Equivalent variation

So far, these lecture notes have considered (potentially) **observable** outcomes — income and wealth, earnings and wages. These outcomes all measure different things. Depending on what we are ultimately interested in, consideration of one or the other of these outcomes might be the most relevant object to study.

Suppose now that we are ultimately interested in some notion of **welfare**. Great discussions on various notions of welfare and how it might be measured can be
found in Sen (1995) and Roemer (1998). How could we possibly measure welfare? Do any of the observable outcomes considered so far correspond to welfare? Economists like to think of welfare in terms of realized **utility**. Utility, however, is **not observable**. It is therefore not obvious whether "utility" provides a meaningful concept of welfare at all.

Rather than attempting to directly measure the level of utility, we might **change the question**. Instead of the level we might try to measure changes in utility, induced by a given change in prices, wages, taxes, or some other policy.
And instead of measuring changes in utility itself, we might try to measure how these changes in utility compare to changes that would be induced by a simple transfer of money. We have thus shifted the question in two ways:

**Changes**in utility, rather than**levels**of utility.- Transfers of
**money**that would induce similar changes of utility, rather than changes in**utility**itself.

It turns out that, when we modify the question in this way, then it has a well-defined and surprisingly simple answer — at least if we assume that individuals are utility maximizing. In this chapter, we will derive this answer for the case of changing prices of consumer goods. We will show that a change \(d p_j\) of the price \(p_j\) of good \(j\) has the same effect on utility of individual \(i\) as a reduction of income by \(d p_j \cdot x_{j,i}\), where \(x_{j,i}\) is the individual's current consumption of good \(j\). In the next chapter, we will use the same idea to talk about redistributive taxation.

Standard economic theory assumes that individuals choose their **consumption** to **maximize** their **utility**. They do so subject to the constraint that their expenses do not exceed their income. Denote individuals by \(i\). Assume there are two consumption goods, good 1 and good 2, with prices \(p_1\) and \(p_2\). Individual \(i\) has an income \(y_i\) and chooses her consumption \(x_i =(x_{1,i}, x_{2,i})\) to maximize her utility \(u_i\). Formally,

subject to the **budget constraint**

The utility \(v_i\) that a household can achieve for given prices and income is equal to the utility of the chosen consumption bundle,

We can rewrite the individual's budget constraint (assuming that it holds with equality) to express consumption of good \(1\) in terms of the other variables,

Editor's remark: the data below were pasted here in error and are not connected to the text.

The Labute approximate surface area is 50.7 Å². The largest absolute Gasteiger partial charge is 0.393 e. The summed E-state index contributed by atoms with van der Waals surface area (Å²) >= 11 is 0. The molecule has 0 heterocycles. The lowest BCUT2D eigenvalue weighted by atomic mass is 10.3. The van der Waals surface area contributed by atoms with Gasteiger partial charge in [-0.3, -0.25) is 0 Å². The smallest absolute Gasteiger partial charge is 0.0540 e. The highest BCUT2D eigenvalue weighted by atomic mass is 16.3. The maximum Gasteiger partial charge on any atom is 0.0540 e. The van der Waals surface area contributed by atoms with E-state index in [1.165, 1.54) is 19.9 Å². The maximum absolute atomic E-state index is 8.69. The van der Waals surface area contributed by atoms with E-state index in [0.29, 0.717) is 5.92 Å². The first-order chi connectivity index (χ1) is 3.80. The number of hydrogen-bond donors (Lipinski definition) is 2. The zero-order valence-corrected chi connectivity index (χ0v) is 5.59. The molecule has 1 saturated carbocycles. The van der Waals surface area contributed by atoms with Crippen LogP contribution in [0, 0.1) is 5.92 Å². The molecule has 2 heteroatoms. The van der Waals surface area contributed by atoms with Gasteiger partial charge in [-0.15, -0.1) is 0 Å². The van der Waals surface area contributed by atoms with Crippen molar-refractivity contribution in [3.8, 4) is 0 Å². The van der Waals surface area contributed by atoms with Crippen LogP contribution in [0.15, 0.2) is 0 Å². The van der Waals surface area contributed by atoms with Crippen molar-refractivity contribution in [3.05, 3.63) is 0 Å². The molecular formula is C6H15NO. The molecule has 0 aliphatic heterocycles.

$$ x_{1,i} = \tfrac{1}{p_1} (y_i - x_{2,i} \cdot p_2 ) $$

We can next substitute the budget constraint, rewritten in this form, into the optimization problem, to get an unconstrained problem:

$$ x_{2,i} = {\arg\!\max}_{x_2} u_i\left (\tfrac{1}{p_1} (y_i - x_2 \cdot p_2 ) , x_2\right ). $$

The solution to this unconstrained problem has to satisfy the **first order condition**

$$ \frac{\partial}{\partial x_{2}} \left [ u_i\left (\tfrac{1}{p_1} (y_i - x_2 \cdot p_2 ) , x_2\right )\right ] =0, $$

which we can rewrite as

This first order condition is sometimes interpreted as saying that the ratio of marginal benefits to marginal costs has to be the same for both goods.

When the price of good 2 changes, how does that affect the welfare of different individuals? Formally, what is \(\partial_{p_2} v_i(p, y_i) \)?

To make the notation less cluttered, we drop the subscript \(i\) from the following derivation. You should not forget that everything is different for different individuals, though. We can calculate the **welfare effect of changing** \(p_2\) using (i) the chain rule, (ii) substituting for \(\partial_{p_2} x_{1} \) using the rewritten budget constraint, (iii) rearranging, and (iv) using the first order condition of utility maximization:

$$ \begin{align*} \partial_{p_2} v(p, y) &= \partial_{x_1} u(x) \cdot \partial_{p_2} x_{1} + \partial_{x_2} u(x) \cdot \partial_{p_2} x_{2} \\ &= \partial_{x_1} u(x) \cdot\left ( -\frac{x_{2}}{p_1} - \partial_{p_2} x_{2} \frac{p_2}{p_1} \right ) + \partial_{x_2} u(x) \cdot \partial_{p_2} x_{2} \\ &=-\partial_{x_1} u(x) \cdot \frac{x_{2}}{p_1} +\left (-\frac{\partial_{x_1} u(x)}{ p_1} + \frac{\partial_{x_2} u(x)}{ p_2}\right ) \cdot p_2\cdot \partial_{p_2} x_{2}\\ &=-x_{2} \cdot \frac{\partial_{x_1} u(x)}{p_1} . \end{align*} $$